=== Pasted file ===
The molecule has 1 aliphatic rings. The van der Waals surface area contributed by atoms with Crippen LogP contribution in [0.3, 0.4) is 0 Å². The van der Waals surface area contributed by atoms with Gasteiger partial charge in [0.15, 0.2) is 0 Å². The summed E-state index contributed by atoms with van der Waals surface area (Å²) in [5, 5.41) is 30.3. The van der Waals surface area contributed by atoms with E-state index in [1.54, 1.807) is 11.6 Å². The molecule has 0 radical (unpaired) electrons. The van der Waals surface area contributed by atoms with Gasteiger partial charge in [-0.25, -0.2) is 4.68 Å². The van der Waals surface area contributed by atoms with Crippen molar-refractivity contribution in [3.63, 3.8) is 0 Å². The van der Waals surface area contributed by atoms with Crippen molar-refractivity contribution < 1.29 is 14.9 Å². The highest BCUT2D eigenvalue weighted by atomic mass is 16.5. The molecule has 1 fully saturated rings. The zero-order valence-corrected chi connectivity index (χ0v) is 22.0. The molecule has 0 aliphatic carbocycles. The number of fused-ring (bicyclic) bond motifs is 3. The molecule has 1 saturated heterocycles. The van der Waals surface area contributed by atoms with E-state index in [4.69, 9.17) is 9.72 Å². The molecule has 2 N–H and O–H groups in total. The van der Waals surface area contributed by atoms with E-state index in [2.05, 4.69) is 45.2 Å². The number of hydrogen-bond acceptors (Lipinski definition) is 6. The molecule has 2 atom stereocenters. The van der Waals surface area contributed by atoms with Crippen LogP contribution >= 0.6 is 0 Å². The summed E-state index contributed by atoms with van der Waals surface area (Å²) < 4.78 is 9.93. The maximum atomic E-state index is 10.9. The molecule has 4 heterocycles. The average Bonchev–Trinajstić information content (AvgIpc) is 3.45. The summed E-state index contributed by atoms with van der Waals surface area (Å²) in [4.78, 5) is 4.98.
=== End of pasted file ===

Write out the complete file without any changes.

The molecule has 1 aliphatic rings. The van der Waals surface area contributed by atoms with Crippen LogP contribution in [0.3, 0.4) is 0 Å². The van der Waals surface area contributed by atoms with Gasteiger partial charge in [0.15, 0.2) is 0 Å². The summed E-state index contributed by atoms with van der Waals surface area (Å²) in [5, 5.41) is 30.3. The van der Waals surface area contributed by atoms with E-state index in [1.54, 1.807) is 11.6 Å². The molecule has 0 radical (unpaired) electrons. The van der Waals surface area contributed by atoms with Gasteiger partial charge in [-0.25, -0.2) is 4.68 Å². The van der Waals surface area contributed by atoms with Crippen molar-refractivity contribution in [3.63, 3.8) is 0 Å². The van der Waals surface area contributed by atoms with Crippen molar-refractivity contribution < 1.29 is 14.9 Å². The highest BCUT2D eigenvalue weighted by atomic mass is 16.5. The molecule has 1 fully saturated rings. The zero-order valence-corrected chi connectivity index (χ0v) is 22.0. The molecule has 0 aliphatic carbocycles. The number of fused-ring (bicyclic) bond motifs is 3. The molecule has 1 saturated heterocycles. The van der Waals surface area contributed by atoms with E-state index in [4.69, 9.17) is 9.72 Å². The molecule has 2 N–H and O–H groups in total. The van der Waals surface area contributed by atoms with E-state index in [2.05, 4.69) is 45.2 Å². The number of hydrogen-bond acceptors (Lipinski definition) is 6. The molecule has 2 atom stereocenters. The van der Waals surface area contributed by atoms with Crippen LogP contribution >= 0.6 is 0 Å². The summed E-state index contributed by atoms with van der Waals surface area (Å²) < 4.78 is 9.93. The maximum atomic E-state index is 10.9. The molecule has 4 heterocycles. The average Bonchev–Trinajstić information content (AvgIpc) is 3.45. The summed E-state index contributed by atoms with van der Waals surface area (Å²) in [4.78, 5) is 4.98.